Matthew: What kind of qualities were you looking for, and what talents were you trying to find in a business partner?
Vitaly: This project grew out of my design firm, so we had a little bit of infrastructure there to actually kick it off. I’ve surrounded the company with a number of advisors in different areas. In engineering, we have some very high end folks. In the industry itself, we have some high end folks. And kind of surround and create a moat around the company to look at different sides of this puzzle and be able to solve that. And I specifically went and thought out specific areas that I want to cover with advisory roles.
With my co-founder that came in a little bit later into the company, we’ve known each other a long time and the contribution there is really a specialty in this industry. As much experience as I have in the printing industry, my co-founder has been in it the entire career and very deep on the business development side. So, those relationships are going to become very key a little bit down the road as we start growing and scaling.
Matthew: Do you have any advice you’d like to share with our audience about launching a startup? What do you think are the key elements?
Vitaly: Key element, I would say to me is domain expertise. So, you can be the best programmer in the world, you can be a very good converting marketer or a good designer, but the point is if you don’t know your audience, you don’t know what they want and you don’t know what you want to give them. It’s really kind of a garage band syndrome. You’re not going to create any value by kind of playing around with things. You have to find a difficult problem to solve, and you have to do your best to find the solution for it.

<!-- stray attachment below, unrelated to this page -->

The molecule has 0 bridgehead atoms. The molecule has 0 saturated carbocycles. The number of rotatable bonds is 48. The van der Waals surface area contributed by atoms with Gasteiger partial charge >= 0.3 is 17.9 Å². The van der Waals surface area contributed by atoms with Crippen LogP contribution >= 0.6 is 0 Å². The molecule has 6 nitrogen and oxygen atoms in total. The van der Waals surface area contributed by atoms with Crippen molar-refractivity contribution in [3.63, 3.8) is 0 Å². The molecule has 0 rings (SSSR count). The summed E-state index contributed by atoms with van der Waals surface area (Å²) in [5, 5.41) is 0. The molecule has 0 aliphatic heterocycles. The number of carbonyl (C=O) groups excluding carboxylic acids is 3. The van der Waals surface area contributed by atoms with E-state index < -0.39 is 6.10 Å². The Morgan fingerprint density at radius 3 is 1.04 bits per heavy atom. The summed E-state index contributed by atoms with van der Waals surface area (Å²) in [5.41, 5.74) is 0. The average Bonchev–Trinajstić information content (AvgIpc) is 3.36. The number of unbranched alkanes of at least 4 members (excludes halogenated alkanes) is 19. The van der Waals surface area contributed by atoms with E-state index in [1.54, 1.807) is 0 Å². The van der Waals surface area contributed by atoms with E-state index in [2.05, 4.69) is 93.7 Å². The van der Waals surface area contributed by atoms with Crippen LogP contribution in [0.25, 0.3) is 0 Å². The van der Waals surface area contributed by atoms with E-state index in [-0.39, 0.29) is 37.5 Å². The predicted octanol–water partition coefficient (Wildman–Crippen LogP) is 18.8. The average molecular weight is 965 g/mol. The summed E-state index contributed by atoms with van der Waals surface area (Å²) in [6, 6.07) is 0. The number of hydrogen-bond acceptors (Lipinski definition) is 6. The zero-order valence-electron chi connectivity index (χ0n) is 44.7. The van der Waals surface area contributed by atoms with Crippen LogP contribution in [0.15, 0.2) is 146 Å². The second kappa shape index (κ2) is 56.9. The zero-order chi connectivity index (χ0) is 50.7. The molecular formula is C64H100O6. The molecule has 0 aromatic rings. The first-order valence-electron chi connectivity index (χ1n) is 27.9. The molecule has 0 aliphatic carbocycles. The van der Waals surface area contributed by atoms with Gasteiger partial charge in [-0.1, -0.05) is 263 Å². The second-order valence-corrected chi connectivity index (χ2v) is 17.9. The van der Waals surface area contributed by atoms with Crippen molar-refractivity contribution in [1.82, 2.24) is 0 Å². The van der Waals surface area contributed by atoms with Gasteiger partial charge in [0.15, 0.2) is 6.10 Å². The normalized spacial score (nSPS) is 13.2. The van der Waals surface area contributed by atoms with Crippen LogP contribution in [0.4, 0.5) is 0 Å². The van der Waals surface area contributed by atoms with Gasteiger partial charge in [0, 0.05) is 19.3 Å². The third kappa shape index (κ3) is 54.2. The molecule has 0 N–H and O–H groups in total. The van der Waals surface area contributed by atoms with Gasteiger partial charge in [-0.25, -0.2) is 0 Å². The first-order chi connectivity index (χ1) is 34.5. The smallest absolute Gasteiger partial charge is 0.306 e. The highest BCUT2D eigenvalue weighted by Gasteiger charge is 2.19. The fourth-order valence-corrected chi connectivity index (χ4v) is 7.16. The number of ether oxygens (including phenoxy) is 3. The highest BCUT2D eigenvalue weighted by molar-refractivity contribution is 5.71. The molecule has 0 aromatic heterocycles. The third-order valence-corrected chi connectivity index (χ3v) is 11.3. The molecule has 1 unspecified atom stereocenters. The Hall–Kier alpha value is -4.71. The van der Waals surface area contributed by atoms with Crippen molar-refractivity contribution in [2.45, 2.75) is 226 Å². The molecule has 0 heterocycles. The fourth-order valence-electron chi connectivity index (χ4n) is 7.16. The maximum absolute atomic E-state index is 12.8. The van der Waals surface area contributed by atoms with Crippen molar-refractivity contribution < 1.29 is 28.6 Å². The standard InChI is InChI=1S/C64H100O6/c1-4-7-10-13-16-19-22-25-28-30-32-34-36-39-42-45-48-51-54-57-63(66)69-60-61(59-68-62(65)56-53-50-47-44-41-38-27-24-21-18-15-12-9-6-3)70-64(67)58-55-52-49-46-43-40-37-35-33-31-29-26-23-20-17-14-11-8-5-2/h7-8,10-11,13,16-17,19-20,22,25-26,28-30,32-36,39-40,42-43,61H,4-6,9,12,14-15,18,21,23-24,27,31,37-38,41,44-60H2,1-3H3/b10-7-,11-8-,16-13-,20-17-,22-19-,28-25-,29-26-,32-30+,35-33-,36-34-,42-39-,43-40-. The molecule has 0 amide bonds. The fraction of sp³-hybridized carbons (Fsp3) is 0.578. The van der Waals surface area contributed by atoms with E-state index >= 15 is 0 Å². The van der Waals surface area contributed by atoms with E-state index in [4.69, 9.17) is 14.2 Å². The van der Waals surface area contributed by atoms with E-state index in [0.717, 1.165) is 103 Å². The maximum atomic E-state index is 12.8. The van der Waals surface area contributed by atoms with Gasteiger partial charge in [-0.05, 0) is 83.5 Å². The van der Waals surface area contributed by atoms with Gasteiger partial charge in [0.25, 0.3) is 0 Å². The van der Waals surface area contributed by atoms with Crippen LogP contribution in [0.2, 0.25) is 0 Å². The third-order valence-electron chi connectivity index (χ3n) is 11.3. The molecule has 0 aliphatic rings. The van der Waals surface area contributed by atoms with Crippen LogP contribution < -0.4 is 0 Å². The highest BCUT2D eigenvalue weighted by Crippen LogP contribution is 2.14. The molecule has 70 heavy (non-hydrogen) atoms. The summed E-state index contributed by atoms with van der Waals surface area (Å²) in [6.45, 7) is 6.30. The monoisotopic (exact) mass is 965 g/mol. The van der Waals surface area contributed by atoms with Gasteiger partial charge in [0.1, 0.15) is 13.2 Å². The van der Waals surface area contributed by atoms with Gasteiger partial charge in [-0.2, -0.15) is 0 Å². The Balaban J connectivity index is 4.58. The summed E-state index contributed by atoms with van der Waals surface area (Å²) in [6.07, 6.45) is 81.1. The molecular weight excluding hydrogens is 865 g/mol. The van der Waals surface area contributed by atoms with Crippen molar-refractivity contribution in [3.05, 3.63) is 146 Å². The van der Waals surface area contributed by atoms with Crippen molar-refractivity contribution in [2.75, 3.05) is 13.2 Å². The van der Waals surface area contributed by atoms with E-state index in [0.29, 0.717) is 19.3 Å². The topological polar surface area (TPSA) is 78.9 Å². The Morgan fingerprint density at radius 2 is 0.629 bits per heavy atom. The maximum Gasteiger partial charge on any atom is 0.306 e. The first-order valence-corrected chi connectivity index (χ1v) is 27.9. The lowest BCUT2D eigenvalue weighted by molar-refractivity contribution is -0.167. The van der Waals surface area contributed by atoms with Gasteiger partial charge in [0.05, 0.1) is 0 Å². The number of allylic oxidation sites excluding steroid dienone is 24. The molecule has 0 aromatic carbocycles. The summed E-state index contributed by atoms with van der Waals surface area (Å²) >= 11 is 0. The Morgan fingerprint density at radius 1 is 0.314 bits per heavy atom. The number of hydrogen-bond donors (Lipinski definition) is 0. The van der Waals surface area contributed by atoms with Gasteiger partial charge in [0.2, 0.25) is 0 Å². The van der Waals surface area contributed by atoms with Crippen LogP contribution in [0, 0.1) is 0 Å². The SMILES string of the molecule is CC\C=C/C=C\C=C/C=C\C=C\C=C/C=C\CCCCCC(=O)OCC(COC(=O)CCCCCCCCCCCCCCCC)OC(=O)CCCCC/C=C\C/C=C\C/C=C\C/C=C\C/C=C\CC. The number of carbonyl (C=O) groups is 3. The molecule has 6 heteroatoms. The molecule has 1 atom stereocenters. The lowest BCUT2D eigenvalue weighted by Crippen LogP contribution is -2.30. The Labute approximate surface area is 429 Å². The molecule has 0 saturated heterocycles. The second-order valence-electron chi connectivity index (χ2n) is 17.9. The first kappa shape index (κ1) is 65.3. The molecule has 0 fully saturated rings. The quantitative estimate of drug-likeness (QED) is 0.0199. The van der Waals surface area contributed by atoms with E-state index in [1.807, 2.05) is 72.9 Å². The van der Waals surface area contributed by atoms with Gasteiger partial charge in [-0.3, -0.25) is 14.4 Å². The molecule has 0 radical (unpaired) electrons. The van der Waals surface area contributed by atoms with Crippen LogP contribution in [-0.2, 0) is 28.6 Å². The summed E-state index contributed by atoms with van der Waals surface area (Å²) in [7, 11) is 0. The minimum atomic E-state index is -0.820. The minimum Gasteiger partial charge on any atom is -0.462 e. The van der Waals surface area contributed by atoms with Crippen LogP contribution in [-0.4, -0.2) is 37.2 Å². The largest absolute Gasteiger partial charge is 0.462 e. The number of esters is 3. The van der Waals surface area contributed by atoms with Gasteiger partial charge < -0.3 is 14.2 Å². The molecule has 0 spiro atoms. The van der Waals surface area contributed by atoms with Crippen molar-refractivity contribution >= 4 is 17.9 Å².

And sometimes it’s non-intuitive or counterintuitive, but you have to dig deep and see what motivates people and really figure out the audience.
Matthew: And so, before I close, I’d like you to give our audience your vision of Keen and how you hope it’ll change the world.
Vitaly: We do have a very altruistic aspect here because, like I mentioned, a lot of these are family businesses. These are businesses that go generation to generation, and in today’s world a lot of them are having trouble keeping up and we’re hoping to give them the technology to kind of democratize the industry back to where the quality of product and the quality of service and those special relationships can again make them stand out and give them access. Without being online, they’re losing out to customers, and these businesses are suffering a lot. So we’re looking to help these businesses. Eighty percent of businesses is made up by these type of businesses.
Matthew: So, Vitaly, thank you for sharing your story. We’re rooting for your success. For those in our audience who’d like to learn more about KeenPrint, you can visit them at www.keenprint.com. Vitaly also has a blog called rethinkprint.biz, where he talks about issues in the print space. So again, Vitaly, thank you for being here. This is Matthew Wise with FounderLY.